BE COURAGEOUSLY CREATIVE: What other artists do you know who help create community?
Great post, Carrie!
This is a topic I love, love love!
I believe the arts are essential to creating healthy, vibrant and safe communities. I think of the arts as a “common language”, a way to communicate and connect with others even if we have different social, cultural or economic backgrounds.
I think that there is a disconnect between those who do community development work (social scientists, gov’t agencies etc.) and artists / arts organizations. Community development professionals haven’t yet caught on to the valuable role the arts play in creating community.
I believe many artists really wish to connect with the community and there seems to be a growing awareness in art school programs. In addition to the traditional fine art courses, art programs are offering classes in community engagement.
I think the biggest challenge is that it is very hard to measure the impact the arts have on a community. We can measure the direct economic impact but the social connections, sense of self, community pride and so on are difficult to capture.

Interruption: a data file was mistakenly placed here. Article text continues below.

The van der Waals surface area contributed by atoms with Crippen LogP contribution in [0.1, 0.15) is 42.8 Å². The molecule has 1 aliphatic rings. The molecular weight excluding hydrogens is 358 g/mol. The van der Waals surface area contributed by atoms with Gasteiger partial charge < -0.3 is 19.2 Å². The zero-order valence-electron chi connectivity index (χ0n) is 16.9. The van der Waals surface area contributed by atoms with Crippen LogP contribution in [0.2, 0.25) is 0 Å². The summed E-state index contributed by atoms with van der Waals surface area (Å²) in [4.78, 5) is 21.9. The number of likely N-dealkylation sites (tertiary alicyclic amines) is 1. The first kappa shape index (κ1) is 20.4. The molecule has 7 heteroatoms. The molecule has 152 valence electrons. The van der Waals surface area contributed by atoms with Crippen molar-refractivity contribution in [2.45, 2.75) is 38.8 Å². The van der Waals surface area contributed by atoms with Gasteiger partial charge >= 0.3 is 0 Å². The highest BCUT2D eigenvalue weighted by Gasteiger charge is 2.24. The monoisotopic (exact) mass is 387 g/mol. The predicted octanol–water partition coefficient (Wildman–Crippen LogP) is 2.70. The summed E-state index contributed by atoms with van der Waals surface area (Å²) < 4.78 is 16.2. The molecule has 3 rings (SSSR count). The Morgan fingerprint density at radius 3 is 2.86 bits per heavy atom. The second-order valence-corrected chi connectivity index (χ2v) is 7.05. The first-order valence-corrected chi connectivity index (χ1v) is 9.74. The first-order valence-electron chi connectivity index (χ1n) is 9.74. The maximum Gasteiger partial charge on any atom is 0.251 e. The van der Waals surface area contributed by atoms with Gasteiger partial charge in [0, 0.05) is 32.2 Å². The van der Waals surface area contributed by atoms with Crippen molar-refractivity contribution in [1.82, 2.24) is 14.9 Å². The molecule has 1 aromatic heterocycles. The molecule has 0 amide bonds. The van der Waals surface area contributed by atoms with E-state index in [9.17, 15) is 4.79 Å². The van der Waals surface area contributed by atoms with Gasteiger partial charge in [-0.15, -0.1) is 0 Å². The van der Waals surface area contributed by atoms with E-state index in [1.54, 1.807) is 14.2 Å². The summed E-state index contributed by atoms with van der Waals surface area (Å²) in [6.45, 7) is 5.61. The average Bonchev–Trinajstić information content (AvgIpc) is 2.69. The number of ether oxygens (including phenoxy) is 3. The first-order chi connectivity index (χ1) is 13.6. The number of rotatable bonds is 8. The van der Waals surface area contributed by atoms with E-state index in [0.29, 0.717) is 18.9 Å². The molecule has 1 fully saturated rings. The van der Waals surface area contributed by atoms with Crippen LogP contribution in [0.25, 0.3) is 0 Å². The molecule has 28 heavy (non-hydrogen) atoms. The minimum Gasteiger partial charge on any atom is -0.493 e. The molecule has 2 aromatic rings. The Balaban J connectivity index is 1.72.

Thanks for taking the time to write about this, Carrie.
Thank you Sally so much for your thoughts and sharing of this post. The arts are most definitely a means to connect… nonlinguistic communication is in fact what we as humans do most! Visuals have always been an integral part of human culture, whether via artwork, or something as simple as gesture.
I wonder how best to bridge that gap between community development and art organizations? I believe there is a developing awareness because of artists like those mentioned in this article and organizations like TED recognizing those who make such strides, but I wish we could also use our institutions of education to better bridge this divide.
And of course, as you say, most organizations that are working to build better community, for example, do what measure-able results. My understanding is most measures tied to the arts would be corollary. What a shame that could prevent people from using a potentially powerful tool!
Thanks again Sally for your sharing of ideas 🙂
Best wishes from Artist Think 🙂